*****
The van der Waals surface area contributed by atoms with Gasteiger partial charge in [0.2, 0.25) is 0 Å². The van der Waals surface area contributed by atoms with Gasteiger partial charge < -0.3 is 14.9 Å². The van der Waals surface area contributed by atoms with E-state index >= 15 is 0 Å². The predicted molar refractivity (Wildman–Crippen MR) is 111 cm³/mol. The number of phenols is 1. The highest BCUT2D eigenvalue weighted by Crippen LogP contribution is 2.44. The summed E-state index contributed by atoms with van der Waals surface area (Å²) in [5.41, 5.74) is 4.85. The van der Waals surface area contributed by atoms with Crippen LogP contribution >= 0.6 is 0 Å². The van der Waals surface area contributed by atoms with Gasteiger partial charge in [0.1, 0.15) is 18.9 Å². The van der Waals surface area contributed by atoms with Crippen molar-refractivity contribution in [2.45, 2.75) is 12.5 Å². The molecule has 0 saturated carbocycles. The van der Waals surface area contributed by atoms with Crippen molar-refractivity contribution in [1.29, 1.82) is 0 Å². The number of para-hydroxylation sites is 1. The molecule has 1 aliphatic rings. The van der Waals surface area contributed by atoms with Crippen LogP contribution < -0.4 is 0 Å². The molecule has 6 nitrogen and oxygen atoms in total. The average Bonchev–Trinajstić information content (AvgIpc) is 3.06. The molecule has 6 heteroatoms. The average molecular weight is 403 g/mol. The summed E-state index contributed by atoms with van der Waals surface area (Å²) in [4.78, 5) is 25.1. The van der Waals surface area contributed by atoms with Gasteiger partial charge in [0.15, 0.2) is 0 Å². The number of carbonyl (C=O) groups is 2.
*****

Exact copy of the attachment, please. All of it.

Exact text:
The van der Waals surface area contributed by atoms with Gasteiger partial charge in [0.2, 0.25) is 0 Å². The van der Waals surface area contributed by atoms with Gasteiger partial charge < -0.3 is 14.9 Å². The van der Waals surface area contributed by atoms with E-state index >= 15 is 0 Å². The predicted molar refractivity (Wildman–Crippen MR) is 111 cm³/mol. The number of phenols is 1. The highest BCUT2D eigenvalue weighted by Crippen LogP contribution is 2.44. The summed E-state index contributed by atoms with van der Waals surface area (Å²) in [5.41, 5.74) is 4.85. The van der Waals surface area contributed by atoms with Crippen LogP contribution >= 0.6 is 0 Å². The van der Waals surface area contributed by atoms with Gasteiger partial charge in [0.1, 0.15) is 18.9 Å². The van der Waals surface area contributed by atoms with Crippen molar-refractivity contribution in [2.45, 2.75) is 12.5 Å². The molecule has 0 saturated carbocycles. The van der Waals surface area contributed by atoms with Crippen molar-refractivity contribution in [1.29, 1.82) is 0 Å². The number of para-hydroxylation sites is 1. The molecule has 1 aliphatic rings. The van der Waals surface area contributed by atoms with Crippen LogP contribution < -0.4 is 0 Å². The molecule has 6 nitrogen and oxygen atoms in total. The average Bonchev–Trinajstić information content (AvgIpc) is 3.06. The molecule has 6 heteroatoms. The average molecular weight is 403 g/mol. The summed E-state index contributed by atoms with van der Waals surface area (Å²) in [4.78, 5) is 25.1. The van der Waals surface area contributed by atoms with Gasteiger partial charge in [0.15, 0.2) is 0 Å². The number of carbonyl (C=O) groups is 2.